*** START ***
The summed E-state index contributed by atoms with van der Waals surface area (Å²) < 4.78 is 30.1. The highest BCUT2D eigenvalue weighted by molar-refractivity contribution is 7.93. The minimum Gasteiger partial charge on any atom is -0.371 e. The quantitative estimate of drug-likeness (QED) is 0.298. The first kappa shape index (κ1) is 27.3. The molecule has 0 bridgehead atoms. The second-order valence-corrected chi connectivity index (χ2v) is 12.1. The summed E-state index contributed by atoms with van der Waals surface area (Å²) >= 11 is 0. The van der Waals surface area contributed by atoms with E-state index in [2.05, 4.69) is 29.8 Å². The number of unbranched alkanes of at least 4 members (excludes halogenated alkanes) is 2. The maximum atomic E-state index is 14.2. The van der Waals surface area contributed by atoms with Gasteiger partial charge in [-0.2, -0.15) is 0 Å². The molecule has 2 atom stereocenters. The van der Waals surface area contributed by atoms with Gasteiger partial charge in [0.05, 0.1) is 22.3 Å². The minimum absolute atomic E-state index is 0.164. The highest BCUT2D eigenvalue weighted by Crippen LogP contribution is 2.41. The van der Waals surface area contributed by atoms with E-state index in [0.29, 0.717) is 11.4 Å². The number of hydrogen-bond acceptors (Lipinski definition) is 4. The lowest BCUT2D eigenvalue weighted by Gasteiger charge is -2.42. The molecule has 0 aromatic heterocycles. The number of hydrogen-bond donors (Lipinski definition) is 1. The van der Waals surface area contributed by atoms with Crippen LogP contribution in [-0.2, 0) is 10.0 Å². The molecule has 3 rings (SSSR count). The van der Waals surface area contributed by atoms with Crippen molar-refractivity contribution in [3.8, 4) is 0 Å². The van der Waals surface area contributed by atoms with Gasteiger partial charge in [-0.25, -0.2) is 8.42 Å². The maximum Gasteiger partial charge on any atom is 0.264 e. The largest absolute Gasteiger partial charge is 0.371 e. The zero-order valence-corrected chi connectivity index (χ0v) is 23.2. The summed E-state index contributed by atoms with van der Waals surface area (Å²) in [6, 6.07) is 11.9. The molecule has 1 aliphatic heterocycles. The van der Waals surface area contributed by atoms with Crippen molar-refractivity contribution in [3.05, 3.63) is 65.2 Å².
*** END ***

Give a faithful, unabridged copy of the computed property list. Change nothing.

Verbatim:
The summed E-state index contributed by atoms with van der Waals surface area (Å²) < 4.78 is 30.1. The highest BCUT2D eigenvalue weighted by molar-refractivity contribution is 7.93. The minimum Gasteiger partial charge on any atom is -0.371 e. The quantitative estimate of drug-likeness (QED) is 0.298. The first kappa shape index (κ1) is 27.3. The molecule has 0 bridgehead atoms. The second-order valence-corrected chi connectivity index (χ2v) is 12.1. The summed E-state index contributed by atoms with van der Waals surface area (Å²) >= 11 is 0. The van der Waals surface area contributed by atoms with E-state index in [2.05, 4.69) is 29.8 Å². The number of unbranched alkanes of at least 4 members (excludes halogenated alkanes) is 2. The maximum atomic E-state index is 14.2. The van der Waals surface area contributed by atoms with Gasteiger partial charge in [-0.2, -0.15) is 0 Å². The molecule has 2 atom stereocenters. The van der Waals surface area contributed by atoms with Gasteiger partial charge in [0.05, 0.1) is 22.3 Å². The minimum absolute atomic E-state index is 0.164. The highest BCUT2D eigenvalue weighted by Crippen LogP contribution is 2.41. The van der Waals surface area contributed by atoms with E-state index in [0.29, 0.717) is 11.4 Å². The number of hydrogen-bond acceptors (Lipinski definition) is 4. The lowest BCUT2D eigenvalue weighted by Gasteiger charge is -2.42. The molecule has 0 aromatic heterocycles. The number of hydrogen-bond donors (Lipinski definition) is 1. The van der Waals surface area contributed by atoms with Crippen LogP contribution in [-0.2, 0) is 10.0 Å². The molecule has 3 rings (SSSR count). The van der Waals surface area contributed by atoms with Crippen molar-refractivity contribution in [3.8, 4) is 0 Å². The van der Waals surface area contributed by atoms with Gasteiger partial charge in [-0.25, -0.2) is 8.42 Å². The maximum Gasteiger partial charge on any atom is 0.264 e. The largest absolute Gasteiger partial charge is 0.371 e. The zero-order valence-corrected chi connectivity index (χ0v) is 23.2. The summed E-state index contributed by atoms with van der Waals surface area (Å²) in [6, 6.07) is 11.9. The molecule has 1 aliphatic heterocycles. The van der Waals surface area contributed by atoms with Crippen molar-refractivity contribution in [3.05, 3.63) is 65.2 Å².